Oh, these restaurants really, really do not want to pay for their employees' health insurance. Who came blame them? All this time, they've managed to get away with paying their employees so little that customers have to supplement their salaries. But now they actually have to pay into the Affordable Care Act so that employees might be able to have some health insurance for once. Woe! So what are they doing? Yes, they are passing that along to customers too. And whining about it. A restaurant chain called Gator's Dockside in Florida has implemented a 1 percent surcharge on all checks to help cover some of their ObamaCare compliance.
Now, it's one thing if you suddenly have to pay out $500,000 a year to be compliant and give your workers a fair shot at getting insurance coverage. Maybe you have to raise your prices a bit -- just like you do when your rent goes up, or you have to pay into the numerous government programs that taxes go toward.
But it's another thing to highlight it on receipts and whine about it. Isn't that just tooooooo bad that your employees aren't getting health insurance from you and might need it from the government?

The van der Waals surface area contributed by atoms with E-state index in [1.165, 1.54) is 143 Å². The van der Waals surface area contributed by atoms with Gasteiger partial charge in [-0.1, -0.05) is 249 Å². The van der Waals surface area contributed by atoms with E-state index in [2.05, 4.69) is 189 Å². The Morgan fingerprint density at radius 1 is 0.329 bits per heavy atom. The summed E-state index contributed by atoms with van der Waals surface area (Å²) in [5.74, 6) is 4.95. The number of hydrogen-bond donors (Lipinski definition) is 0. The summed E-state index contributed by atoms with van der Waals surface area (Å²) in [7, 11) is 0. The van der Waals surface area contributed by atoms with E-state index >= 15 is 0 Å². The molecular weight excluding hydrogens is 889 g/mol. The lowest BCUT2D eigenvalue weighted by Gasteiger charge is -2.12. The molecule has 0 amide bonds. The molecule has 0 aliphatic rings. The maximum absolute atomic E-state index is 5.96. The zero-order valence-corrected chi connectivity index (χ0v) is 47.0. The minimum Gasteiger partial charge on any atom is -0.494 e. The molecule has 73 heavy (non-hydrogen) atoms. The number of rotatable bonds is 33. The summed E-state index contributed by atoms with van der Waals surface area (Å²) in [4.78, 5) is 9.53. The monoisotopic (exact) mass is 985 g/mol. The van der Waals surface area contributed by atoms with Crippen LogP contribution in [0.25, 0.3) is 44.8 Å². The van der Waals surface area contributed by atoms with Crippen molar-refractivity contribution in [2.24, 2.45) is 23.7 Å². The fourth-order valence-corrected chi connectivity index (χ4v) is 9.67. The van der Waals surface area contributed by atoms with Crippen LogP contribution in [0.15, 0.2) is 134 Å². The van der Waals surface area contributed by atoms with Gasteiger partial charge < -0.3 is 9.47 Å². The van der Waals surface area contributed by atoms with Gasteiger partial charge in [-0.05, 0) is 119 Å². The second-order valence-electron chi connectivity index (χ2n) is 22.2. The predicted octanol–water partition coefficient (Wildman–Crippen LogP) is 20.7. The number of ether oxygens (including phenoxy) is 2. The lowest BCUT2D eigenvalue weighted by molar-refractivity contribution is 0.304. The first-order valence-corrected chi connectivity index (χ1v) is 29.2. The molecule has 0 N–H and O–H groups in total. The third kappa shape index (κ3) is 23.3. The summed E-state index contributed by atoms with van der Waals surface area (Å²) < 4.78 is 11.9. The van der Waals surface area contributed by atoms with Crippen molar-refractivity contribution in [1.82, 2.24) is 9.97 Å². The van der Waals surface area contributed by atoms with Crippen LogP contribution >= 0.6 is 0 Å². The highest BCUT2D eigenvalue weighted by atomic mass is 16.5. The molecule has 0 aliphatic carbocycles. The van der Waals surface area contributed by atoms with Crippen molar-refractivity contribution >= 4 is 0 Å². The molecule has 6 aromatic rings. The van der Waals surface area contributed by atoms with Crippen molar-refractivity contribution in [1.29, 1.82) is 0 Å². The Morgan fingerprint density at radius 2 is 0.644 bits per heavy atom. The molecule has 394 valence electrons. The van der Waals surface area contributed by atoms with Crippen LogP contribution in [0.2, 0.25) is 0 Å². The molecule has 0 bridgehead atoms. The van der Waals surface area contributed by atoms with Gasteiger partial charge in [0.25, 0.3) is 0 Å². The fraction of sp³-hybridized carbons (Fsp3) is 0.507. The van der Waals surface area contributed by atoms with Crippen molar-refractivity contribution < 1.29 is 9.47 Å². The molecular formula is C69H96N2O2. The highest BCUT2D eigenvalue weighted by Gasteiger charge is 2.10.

Currently, Gator's Dockside offers health insurance to management, but not wait and other staff.
Oddly, the restaurant put out a sign to patrons that said:
Instead of raising prices on our products to generate the additional revenue needed to cover the costs of ACA compliance, certain Gator's Dockside locations have implemented a 1% surcharge on all food and beverage purchases only.
Excuse me? What is the difference between adding a surcharge and raising your prices? Oh right, because you want to point the finger. If your landlords had all raised the rent on your buildings, you wouldn't have bothered with the surcharge, you just would have raised your prices or taken a hit.
Way to guilt your employees too. God help them that they might actually want to be able to go see a doctor or dentist once in awhile!
This isn't the first restaurant chain to gripe about having to pony up to pay health care for its employees. Papa John's tried that trick too. Seems the restaurant industry got mighty used to having cheap labor while passing the buck to the taxpayers (who pick up the bill when the uninsured go to the emergency room for care) and customers, who supplement the measly hourly wages with tips. Not to mention the government and taxpayers again, who dole out welfare when hard-working people who earn minimum wage or less can't afford to buy food.
Sorry the free ride is over, restaurants.
What do you think of the "surcharge"?
Image via atl10trader/Flickr